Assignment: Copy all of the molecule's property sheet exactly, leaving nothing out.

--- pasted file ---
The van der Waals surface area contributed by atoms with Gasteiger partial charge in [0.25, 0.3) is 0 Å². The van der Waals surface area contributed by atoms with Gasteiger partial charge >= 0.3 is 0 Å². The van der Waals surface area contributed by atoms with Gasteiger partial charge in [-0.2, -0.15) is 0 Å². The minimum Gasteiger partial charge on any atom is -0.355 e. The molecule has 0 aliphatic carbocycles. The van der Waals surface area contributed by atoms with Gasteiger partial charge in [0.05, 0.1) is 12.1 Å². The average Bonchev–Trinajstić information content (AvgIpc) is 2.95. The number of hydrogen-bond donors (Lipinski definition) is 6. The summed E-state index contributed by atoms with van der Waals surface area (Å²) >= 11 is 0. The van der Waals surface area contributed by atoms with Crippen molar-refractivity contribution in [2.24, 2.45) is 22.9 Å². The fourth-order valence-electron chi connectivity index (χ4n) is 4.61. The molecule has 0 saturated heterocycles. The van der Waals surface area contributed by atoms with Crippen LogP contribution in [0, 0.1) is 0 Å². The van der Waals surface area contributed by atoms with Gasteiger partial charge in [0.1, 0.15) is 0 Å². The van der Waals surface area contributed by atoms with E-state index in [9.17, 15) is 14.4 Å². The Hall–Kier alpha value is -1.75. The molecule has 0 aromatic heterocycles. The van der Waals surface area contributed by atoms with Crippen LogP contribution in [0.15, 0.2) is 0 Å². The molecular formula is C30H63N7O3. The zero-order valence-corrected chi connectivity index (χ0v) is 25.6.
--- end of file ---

The van der Waals surface area contributed by atoms with Gasteiger partial charge in [0.25, 0.3) is 0 Å². The van der Waals surface area contributed by atoms with Gasteiger partial charge >= 0.3 is 0 Å². The van der Waals surface area contributed by atoms with Gasteiger partial charge in [-0.2, -0.15) is 0 Å². The minimum Gasteiger partial charge on any atom is -0.355 e. The molecule has 0 aliphatic carbocycles. The van der Waals surface area contributed by atoms with Gasteiger partial charge in [0.05, 0.1) is 12.1 Å². The average Bonchev–Trinajstić information content (AvgIpc) is 2.95. The number of hydrogen-bond donors (Lipinski definition) is 6. The summed E-state index contributed by atoms with van der Waals surface area (Å²) >= 11 is 0. The van der Waals surface area contributed by atoms with Crippen molar-refractivity contribution in [2.24, 2.45) is 22.9 Å². The fourth-order valence-electron chi connectivity index (χ4n) is 4.61. The molecule has 0 saturated heterocycles. The van der Waals surface area contributed by atoms with Crippen LogP contribution in [0, 0.1) is 0 Å². The van der Waals surface area contributed by atoms with Gasteiger partial charge in [0.1, 0.15) is 0 Å². The van der Waals surface area contributed by atoms with E-state index in [9.17, 15) is 14.4 Å². The Hall–Kier alpha value is -1.75. The molecule has 0 aromatic heterocycles. The van der Waals surface area contributed by atoms with Crippen LogP contribution in [0.15, 0.2) is 0 Å². The molecular formula is C30H63N7O3. The zero-order valence-corrected chi connectivity index (χ0v) is 25.6.